Like many cities around Fort Worth, Keller can trace its roots to the railroad. And in Keller’s case, even its name. As the Texas Pacific Railroad extended north from Fort Worth, a stop on the rail line was named in honor of railroad foreman John C. Keller. Settlers then were attracted by the same things that attract settlers today, including transportation and the nearby Trinity River.
Keller was settled in the early 1850s, and by 1882, the settlement known originally as Athol had become what is now Keller. It incorporated Nov. 16, 1955.
The railroad and the highway from Fort Worth to Denton were important to the city’s success and growth, and transportation remains a central facet of city life. When Dallas-Fort Worth International Airport opened in 1974, Keller had fewer than 4,000 residents. By 1990, it had grown to 13,683. Alliance Airport opened nearby on Dec. 14, 1989, and the area exploded. The population grew 99.85 percent in the next decade, and the 2012 population is estimated at 40,440, a 195.5 percent increase over 1990.
“When we chose to move to Tarrant County 10 years ago, we decided on Keller essentially for two reasons. One was location — I work at BNSF Railway, which is on Western Center, just north of 820, and travel often, so Keller is essentially halfway between work and the airport. The second was the reputation of the school system. When we were looking around, we heard very good things about Keller schools, and since our kids at the time were 4, 7, and 9, that was a terribly important concern to us,” says BNSF Senior General Attorney Lyn Robbins.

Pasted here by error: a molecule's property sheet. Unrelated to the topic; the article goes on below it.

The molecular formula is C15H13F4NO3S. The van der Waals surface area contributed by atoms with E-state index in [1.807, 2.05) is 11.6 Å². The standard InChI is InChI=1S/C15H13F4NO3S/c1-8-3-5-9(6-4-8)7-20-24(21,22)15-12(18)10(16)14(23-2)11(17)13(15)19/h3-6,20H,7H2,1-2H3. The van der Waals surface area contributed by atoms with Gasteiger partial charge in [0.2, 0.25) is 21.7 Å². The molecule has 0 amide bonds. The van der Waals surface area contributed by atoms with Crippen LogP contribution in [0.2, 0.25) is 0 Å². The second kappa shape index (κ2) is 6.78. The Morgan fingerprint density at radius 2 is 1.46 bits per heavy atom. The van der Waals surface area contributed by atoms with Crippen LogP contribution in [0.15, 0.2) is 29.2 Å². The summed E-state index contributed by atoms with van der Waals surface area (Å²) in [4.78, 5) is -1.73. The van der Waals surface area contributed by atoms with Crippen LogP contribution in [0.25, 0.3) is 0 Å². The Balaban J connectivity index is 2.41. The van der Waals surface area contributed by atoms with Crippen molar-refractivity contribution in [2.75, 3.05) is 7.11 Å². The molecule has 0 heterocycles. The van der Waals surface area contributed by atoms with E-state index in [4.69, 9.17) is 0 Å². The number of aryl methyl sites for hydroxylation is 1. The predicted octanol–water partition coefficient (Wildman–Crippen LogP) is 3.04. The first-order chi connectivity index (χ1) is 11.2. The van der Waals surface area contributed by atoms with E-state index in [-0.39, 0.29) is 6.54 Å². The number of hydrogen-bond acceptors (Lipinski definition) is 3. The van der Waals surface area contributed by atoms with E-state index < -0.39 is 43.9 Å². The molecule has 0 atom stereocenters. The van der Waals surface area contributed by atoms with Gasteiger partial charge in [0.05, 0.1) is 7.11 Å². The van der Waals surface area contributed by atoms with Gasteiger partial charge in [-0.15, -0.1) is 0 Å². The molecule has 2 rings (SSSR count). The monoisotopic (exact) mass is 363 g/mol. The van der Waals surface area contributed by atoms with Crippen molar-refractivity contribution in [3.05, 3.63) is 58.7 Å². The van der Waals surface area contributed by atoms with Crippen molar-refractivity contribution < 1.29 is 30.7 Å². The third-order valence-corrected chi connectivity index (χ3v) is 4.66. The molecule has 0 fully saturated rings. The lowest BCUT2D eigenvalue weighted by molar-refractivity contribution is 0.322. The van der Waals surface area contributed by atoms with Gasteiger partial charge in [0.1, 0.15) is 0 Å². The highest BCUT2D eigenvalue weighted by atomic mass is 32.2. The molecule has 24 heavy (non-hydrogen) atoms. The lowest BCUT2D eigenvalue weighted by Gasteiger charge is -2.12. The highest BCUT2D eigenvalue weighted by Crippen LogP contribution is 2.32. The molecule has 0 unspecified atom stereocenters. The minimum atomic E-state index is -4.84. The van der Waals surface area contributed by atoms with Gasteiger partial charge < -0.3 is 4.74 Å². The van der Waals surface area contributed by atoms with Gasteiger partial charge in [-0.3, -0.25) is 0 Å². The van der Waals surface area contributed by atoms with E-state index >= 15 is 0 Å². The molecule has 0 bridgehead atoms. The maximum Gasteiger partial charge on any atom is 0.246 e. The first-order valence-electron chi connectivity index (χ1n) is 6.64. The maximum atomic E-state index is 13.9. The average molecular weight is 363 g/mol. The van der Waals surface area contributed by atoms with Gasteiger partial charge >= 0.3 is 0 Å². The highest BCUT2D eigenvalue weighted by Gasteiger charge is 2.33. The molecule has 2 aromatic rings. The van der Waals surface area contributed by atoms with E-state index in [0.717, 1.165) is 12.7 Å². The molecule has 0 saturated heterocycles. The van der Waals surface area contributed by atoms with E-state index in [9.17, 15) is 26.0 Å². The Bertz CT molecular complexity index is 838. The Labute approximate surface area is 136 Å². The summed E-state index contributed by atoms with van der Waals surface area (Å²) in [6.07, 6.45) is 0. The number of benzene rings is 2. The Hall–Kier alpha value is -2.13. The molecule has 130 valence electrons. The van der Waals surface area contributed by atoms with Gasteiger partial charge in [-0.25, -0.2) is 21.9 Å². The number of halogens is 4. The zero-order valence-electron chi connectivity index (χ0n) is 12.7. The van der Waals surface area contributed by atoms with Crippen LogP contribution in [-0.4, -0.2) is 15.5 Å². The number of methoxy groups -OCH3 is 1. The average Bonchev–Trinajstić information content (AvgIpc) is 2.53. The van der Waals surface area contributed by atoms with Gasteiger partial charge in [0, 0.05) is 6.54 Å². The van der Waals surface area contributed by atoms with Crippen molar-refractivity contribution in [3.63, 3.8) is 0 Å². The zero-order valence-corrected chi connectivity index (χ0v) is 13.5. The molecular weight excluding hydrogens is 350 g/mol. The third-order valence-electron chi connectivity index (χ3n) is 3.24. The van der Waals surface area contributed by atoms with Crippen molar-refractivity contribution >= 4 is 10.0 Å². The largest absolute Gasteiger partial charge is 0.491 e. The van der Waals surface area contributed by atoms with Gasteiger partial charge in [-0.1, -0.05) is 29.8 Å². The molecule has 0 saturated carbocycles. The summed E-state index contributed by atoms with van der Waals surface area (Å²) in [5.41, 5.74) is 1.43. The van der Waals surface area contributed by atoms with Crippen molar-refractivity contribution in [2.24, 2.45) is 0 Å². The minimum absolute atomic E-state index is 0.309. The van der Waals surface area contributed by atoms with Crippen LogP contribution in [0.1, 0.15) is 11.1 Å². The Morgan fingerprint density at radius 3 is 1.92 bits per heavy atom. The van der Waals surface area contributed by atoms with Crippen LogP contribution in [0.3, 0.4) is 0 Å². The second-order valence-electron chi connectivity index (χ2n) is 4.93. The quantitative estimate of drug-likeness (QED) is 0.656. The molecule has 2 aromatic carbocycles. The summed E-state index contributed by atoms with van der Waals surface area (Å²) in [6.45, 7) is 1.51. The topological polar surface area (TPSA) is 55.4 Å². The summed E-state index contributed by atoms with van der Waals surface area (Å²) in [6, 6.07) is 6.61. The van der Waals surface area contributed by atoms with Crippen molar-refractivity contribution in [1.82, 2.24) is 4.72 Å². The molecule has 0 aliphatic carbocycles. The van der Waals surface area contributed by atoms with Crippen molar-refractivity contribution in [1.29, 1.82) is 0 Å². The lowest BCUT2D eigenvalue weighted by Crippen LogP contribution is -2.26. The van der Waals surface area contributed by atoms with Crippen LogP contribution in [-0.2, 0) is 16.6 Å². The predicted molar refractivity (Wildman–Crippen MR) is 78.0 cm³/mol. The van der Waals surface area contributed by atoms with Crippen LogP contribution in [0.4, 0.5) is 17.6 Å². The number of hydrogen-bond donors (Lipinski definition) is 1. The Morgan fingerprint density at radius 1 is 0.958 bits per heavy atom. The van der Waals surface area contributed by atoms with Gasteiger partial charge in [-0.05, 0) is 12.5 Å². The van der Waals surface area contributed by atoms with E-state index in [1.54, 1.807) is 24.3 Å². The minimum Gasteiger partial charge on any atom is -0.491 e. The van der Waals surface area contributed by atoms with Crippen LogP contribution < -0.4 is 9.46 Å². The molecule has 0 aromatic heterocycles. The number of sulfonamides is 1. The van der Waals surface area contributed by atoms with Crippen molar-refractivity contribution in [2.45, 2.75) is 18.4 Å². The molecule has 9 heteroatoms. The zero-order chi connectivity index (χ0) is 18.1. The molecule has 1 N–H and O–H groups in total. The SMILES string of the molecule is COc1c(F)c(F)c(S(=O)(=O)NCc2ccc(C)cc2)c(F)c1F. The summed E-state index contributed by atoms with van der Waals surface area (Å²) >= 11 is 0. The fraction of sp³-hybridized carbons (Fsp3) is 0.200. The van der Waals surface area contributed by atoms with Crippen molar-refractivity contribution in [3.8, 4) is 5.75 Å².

Keller’s amenities today include parks, miles of hike and bike trails along meandering creeks and in-line hockey, soccer, volleyball, basketball and baseball fields.
“Other than the schools and location, I think there is an attractiveness to the fact that Keller still has some country feel to it,” Robbins said. “Many of the Midcities are simply placed between others of the Midcities, and it is hard to tell when you leave one and enter another. Keller is on the edge, meaning that when you drive west or north, you don’t immediately run into another city. I see sheep on my way to work. I drive through countryside. There is some value to that.”
Robbins and his family members are active in the arts scene and his hometown facilitates that.
“There are a number of movie theaters within 10 miles. The shopping and eating of Southlake is just down the road one way, and the charm and offerings of Roanoke are a stone’s throw in another direction. Fort Worth is an easy drive, yet the accessibility of the airport makes Keller a far more convenient place to live than Fort Worth proper for those like me who have to take to the air often.”
There are a number of major universities within a 60-mile radius of Keller, including Texas Christian University, The University of North Texas, The University of Texas at Arlington, The University of Texas at Dallas, Texas Woman’s University and Southern Methodist University.
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